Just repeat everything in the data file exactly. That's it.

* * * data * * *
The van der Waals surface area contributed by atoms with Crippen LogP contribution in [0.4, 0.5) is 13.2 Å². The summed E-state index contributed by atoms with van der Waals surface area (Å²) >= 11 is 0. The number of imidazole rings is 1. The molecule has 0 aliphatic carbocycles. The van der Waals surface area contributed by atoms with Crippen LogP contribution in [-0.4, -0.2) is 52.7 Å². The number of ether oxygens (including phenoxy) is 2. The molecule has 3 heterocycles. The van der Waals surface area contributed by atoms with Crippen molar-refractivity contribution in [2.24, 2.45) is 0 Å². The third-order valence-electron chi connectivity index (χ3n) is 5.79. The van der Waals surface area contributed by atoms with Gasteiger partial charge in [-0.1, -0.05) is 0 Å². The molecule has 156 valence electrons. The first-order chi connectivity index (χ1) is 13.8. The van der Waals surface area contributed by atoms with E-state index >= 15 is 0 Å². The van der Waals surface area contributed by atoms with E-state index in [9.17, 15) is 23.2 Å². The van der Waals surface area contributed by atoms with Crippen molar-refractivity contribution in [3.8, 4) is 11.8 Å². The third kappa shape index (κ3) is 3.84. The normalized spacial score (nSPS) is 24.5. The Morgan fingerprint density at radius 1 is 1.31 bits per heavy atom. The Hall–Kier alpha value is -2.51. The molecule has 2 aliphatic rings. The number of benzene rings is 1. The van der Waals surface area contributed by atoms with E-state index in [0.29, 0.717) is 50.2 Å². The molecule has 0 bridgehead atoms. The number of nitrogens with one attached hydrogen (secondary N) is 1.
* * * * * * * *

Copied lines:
The van der Waals surface area contributed by atoms with Crippen LogP contribution in [0.4, 0.5) is 13.2 Å². The summed E-state index contributed by atoms with van der Waals surface area (Å²) >= 11 is 0. The number of imidazole rings is 1. The molecule has 0 aliphatic carbocycles. The van der Waals surface area contributed by atoms with Crippen LogP contribution in [-0.4, -0.2) is 52.7 Å². The number of ether oxygens (including phenoxy) is 2. The molecule has 3 heterocycles. The van der Waals surface area contributed by atoms with Crippen molar-refractivity contribution in [2.24, 2.45) is 0 Å². The third-order valence-electron chi connectivity index (χ3n) is 5.79. The van der Waals surface area contributed by atoms with Gasteiger partial charge in [-0.1, -0.05) is 0 Å². The molecule has 156 valence electrons. The first-order chi connectivity index (χ1) is 13.8. The van der Waals surface area contributed by atoms with E-state index >= 15 is 0 Å². The van der Waals surface area contributed by atoms with E-state index in [9.17, 15) is 23.2 Å². The van der Waals surface area contributed by atoms with Crippen molar-refractivity contribution in [3.8, 4) is 11.8 Å². The third kappa shape index (κ3) is 3.84. The normalized spacial score (nSPS) is 24.5. The Morgan fingerprint density at radius 1 is 1.31 bits per heavy atom. The Hall–Kier alpha value is -2.51. The molecule has 2 aliphatic rings. The number of benzene rings is 1. The van der Waals surface area contributed by atoms with E-state index in [0.29, 0.717) is 50.2 Å². The molecule has 0 bridgehead atoms. The number of nitrogens with one attached hydrogen (secondary N) is 1.